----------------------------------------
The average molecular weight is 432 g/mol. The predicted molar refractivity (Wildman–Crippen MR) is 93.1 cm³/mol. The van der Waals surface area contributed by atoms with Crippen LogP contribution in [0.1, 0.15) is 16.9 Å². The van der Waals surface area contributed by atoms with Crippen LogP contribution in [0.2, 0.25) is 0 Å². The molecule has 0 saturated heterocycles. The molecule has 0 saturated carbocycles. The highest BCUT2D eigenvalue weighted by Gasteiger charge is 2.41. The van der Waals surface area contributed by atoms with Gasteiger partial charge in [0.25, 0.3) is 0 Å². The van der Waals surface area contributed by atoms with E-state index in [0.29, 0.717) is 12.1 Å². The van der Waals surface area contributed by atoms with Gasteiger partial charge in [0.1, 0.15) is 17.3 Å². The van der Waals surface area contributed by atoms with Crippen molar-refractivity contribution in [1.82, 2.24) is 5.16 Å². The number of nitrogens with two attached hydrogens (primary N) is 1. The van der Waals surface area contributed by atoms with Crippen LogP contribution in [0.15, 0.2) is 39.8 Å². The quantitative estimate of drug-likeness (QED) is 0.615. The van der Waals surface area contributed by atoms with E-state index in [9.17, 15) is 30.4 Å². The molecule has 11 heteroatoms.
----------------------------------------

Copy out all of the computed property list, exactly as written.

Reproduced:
The average molecular weight is 432 g/mol. The predicted molar refractivity (Wildman–Crippen MR) is 93.1 cm³/mol. The van der Waals surface area contributed by atoms with Crippen LogP contribution in [0.1, 0.15) is 16.9 Å². The van der Waals surface area contributed by atoms with Crippen LogP contribution in [0.2, 0.25) is 0 Å². The molecule has 0 saturated heterocycles. The molecule has 0 saturated carbocycles. The highest BCUT2D eigenvalue weighted by Gasteiger charge is 2.41. The van der Waals surface area contributed by atoms with Gasteiger partial charge in [0.25, 0.3) is 0 Å². The van der Waals surface area contributed by atoms with E-state index in [0.29, 0.717) is 12.1 Å². The van der Waals surface area contributed by atoms with Gasteiger partial charge in [0.1, 0.15) is 17.3 Å². The van der Waals surface area contributed by atoms with Crippen molar-refractivity contribution in [1.82, 2.24) is 5.16 Å². The number of nitrogens with two attached hydrogens (primary N) is 1. The van der Waals surface area contributed by atoms with Crippen LogP contribution in [0.15, 0.2) is 39.8 Å². The quantitative estimate of drug-likeness (QED) is 0.615. The van der Waals surface area contributed by atoms with E-state index in [9.17, 15) is 30.4 Å². The molecule has 11 heteroatoms.